You won’t find the real Charleston in a Fodor’s guidebook or in a tourist rag sitting in a hotel lobby. There’s a special side to the Holy City that only locals know about, located somewhere beyond the City Market and Rainbow Row. It’s that side that Savannah Rusher and Anna Kate Lister hope to capture with their New Guide to Charleston.

“There’s such a rich artisan culture here, and I don’t think it’s portrayed often in literature about Charleston,” Rusher says. “Not from a local standpoint.”

The book is the first major project from Surcee Press, founded by Rusher and Lister in an attempt to preserve the art of tangible publication. Funded in part by donations made by supporters via Kickstarter, the hand-bound books will include a diverse range of creative memoirs from locals, a time capsule of sorts illustrating how they’re influenced and inspired by the city. Rusher and Lister received a flood of submissions after distributing screen printed posters around town last year.

“We have a pretty incredible body of local work that ranges from recipes to paintings to photographs to essays — all kinds of different stuff,” Lister says.

Kristen Gehrman contributed an essay about the transformation of the Garden Theater into Urban Outfitters. Mary Edna Fraser offered shots of her batiks based on aerial photos of Charleston. Other contributors include Kristy Bishop, Conrad Guevara, Elizabeth Gouldon, Matthew Foreman, and Lauren Fuller, along with about 20 others. Besides highlighting local talent, most of the pieces are based on specific locations, creating a map of inspiring places around town.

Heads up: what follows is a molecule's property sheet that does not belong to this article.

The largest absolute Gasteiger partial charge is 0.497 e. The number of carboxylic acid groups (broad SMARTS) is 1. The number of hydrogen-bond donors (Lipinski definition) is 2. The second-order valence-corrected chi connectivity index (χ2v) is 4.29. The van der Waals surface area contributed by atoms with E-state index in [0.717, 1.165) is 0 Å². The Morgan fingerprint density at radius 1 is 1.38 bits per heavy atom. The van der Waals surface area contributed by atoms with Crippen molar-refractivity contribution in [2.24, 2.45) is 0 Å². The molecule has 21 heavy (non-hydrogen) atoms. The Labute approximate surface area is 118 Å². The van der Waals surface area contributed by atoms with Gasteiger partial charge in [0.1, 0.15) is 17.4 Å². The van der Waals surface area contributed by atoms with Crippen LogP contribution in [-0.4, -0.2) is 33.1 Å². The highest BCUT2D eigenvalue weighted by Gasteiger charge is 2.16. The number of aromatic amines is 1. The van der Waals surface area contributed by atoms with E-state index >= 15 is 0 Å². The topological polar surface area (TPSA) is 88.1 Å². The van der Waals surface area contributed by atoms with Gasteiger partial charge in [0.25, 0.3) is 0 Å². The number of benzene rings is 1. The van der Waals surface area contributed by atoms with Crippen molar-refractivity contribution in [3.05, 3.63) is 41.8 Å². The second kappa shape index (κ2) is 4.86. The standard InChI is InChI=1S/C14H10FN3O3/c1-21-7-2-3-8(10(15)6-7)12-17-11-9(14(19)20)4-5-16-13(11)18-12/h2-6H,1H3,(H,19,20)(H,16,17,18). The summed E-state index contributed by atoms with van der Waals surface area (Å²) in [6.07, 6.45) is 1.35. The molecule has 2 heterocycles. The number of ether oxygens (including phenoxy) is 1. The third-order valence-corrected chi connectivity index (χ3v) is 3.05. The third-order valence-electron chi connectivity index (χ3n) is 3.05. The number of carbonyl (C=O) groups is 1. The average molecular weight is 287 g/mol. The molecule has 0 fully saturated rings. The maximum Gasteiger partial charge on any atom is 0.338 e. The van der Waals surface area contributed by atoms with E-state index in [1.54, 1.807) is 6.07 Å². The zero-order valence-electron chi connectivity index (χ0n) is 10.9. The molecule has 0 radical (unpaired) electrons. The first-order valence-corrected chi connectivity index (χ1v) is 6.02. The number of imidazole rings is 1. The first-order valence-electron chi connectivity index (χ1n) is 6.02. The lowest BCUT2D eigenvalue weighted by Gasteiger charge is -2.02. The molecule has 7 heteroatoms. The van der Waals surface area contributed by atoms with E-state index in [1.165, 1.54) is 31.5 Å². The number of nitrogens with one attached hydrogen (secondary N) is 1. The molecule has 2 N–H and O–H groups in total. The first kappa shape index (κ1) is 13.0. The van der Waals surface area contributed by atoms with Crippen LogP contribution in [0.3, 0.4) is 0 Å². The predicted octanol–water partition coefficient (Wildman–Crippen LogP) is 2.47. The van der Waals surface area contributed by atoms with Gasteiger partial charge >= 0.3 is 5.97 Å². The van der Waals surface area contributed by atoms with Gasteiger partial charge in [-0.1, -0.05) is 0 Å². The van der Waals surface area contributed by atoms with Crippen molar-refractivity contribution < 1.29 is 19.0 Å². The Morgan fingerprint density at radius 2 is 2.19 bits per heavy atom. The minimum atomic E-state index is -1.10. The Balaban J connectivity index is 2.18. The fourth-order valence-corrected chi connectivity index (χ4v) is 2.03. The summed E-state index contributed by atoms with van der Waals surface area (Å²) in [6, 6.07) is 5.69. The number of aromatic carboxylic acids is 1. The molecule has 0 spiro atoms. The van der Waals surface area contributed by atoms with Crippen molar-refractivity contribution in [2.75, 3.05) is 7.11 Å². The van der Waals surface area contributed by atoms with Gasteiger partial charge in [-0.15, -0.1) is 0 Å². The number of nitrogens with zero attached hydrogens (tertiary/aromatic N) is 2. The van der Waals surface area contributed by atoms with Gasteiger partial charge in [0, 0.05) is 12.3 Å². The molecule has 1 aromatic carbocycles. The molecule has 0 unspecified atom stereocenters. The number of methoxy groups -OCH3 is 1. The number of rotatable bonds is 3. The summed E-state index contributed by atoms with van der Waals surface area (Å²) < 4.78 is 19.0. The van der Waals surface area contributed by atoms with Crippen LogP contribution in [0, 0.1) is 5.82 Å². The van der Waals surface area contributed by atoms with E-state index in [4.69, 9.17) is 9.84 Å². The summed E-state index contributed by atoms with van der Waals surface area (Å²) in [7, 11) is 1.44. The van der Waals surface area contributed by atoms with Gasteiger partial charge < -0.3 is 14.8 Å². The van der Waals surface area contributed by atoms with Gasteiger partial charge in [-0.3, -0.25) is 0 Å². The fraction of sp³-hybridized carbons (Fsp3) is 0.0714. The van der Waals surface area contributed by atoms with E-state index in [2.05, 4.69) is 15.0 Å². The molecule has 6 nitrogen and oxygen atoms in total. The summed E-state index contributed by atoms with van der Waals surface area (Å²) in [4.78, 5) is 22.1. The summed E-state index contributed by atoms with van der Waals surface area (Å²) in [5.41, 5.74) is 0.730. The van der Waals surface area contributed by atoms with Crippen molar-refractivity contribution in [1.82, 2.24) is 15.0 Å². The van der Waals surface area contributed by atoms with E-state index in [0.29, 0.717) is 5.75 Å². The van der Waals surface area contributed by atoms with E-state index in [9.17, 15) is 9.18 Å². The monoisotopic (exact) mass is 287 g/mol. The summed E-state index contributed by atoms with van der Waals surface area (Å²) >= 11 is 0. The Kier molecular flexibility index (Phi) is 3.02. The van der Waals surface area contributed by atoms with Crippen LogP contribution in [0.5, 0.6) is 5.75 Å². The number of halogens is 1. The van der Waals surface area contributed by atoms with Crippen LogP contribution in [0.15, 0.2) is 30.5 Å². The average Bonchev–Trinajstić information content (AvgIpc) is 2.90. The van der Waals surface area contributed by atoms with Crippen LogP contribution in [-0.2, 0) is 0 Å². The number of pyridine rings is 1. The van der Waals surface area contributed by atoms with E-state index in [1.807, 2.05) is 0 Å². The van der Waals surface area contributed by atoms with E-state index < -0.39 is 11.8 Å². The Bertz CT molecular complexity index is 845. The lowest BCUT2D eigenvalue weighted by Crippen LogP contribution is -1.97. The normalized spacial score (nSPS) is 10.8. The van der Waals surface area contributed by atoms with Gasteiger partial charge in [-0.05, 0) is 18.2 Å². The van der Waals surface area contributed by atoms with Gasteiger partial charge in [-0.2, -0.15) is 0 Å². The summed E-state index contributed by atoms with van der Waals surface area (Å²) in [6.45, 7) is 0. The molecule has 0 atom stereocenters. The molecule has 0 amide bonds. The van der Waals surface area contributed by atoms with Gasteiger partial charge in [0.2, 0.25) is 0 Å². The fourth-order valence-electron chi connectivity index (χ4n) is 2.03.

“Some places which the work is based on are very personal, like a downtown home or secret dock, while others are based on public places like coffee shops, parks, or swimming holes,” Rusher says. “We have a variety of scopes on Charleston as transcribed through a multitude of mediums.”

Lister and Rusher developed their own love affair with the Holy City while attending the College of Charleston. Lister studied creative writing and Rusher studied communications and studio art. After separate post-grad stints in New York (during which Rusher worked for Random House), the pair returned to the Lowcountry and founded Surcee Press.

They’ve been honing their binding skills by making handmade journals for the Lowcountry Artist Market. Once they have secured funding for the New Guide to Charleston, they plan to spend a week in the North Carolina mountains putting together the books.        

“It’s a lot of tedious labor, but it’s definitely worth it,” Rusher says. “It’s like the antithesis of reading something on a Kindle. There’s so much handiwork that goes into it.”

At the rate of five or more books per day, they plan to make 75-100 limited edition hardcovers and offer an unlimited, by-request run of paperbacks.

“All the money that we’re getting toward Kickstarter will hopefully help keep the cost of the books down,” Rusher says. “We want the books to be accessible to as many people as we can, and we hope we can avoid high prices.”

After the guide, Lister and Rusher will continue making books and expanding their company and their library. They’ll also host local literary events — on March 20, they’re hosting a Scrabble tournament at Taco Boy.

Lister says, “We want to keep building out from Charleston, making art literature books that are as gorgeous to hold as they are to look at.”

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